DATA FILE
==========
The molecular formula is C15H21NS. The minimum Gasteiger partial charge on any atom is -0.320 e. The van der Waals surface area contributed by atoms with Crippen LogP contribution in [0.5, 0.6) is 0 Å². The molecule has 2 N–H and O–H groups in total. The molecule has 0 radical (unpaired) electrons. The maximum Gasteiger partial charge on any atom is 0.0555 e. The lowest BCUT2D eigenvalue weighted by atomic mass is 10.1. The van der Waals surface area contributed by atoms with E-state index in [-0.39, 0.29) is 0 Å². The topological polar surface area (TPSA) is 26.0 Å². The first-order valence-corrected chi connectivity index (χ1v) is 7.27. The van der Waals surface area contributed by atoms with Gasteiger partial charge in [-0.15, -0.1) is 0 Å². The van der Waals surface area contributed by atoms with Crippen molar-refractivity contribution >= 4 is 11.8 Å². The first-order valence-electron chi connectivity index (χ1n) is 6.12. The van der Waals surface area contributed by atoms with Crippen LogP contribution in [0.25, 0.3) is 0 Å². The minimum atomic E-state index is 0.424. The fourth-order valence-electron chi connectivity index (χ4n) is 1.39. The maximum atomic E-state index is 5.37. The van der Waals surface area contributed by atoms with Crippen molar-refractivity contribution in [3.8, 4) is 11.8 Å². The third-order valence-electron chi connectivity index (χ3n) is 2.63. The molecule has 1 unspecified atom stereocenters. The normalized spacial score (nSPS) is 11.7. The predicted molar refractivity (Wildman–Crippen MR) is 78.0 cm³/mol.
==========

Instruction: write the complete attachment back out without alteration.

The molecular formula is C15H21NS. The minimum Gasteiger partial charge on any atom is -0.320 e. The van der Waals surface area contributed by atoms with Crippen LogP contribution in [0.5, 0.6) is 0 Å². The molecule has 2 N–H and O–H groups in total. The molecule has 0 radical (unpaired) electrons. The maximum Gasteiger partial charge on any atom is 0.0555 e. The lowest BCUT2D eigenvalue weighted by atomic mass is 10.1. The van der Waals surface area contributed by atoms with E-state index in [-0.39, 0.29) is 0 Å². The topological polar surface area (TPSA) is 26.0 Å². The first-order valence-corrected chi connectivity index (χ1v) is 7.27. The van der Waals surface area contributed by atoms with Gasteiger partial charge in [-0.15, -0.1) is 0 Å². The van der Waals surface area contributed by atoms with Crippen molar-refractivity contribution >= 4 is 11.8 Å². The first-order valence-electron chi connectivity index (χ1n) is 6.12. The van der Waals surface area contributed by atoms with Crippen LogP contribution in [0.25, 0.3) is 0 Å². The minimum atomic E-state index is 0.424. The fourth-order valence-electron chi connectivity index (χ4n) is 1.39. The maximum atomic E-state index is 5.37. The van der Waals surface area contributed by atoms with Crippen molar-refractivity contribution in [3.8, 4) is 11.8 Å². The third-order valence-electron chi connectivity index (χ3n) is 2.63. The molecule has 1 unspecified atom stereocenters. The normalized spacial score (nSPS) is 11.7. The predicted molar refractivity (Wildman–Crippen MR) is 78.0 cm³/mol.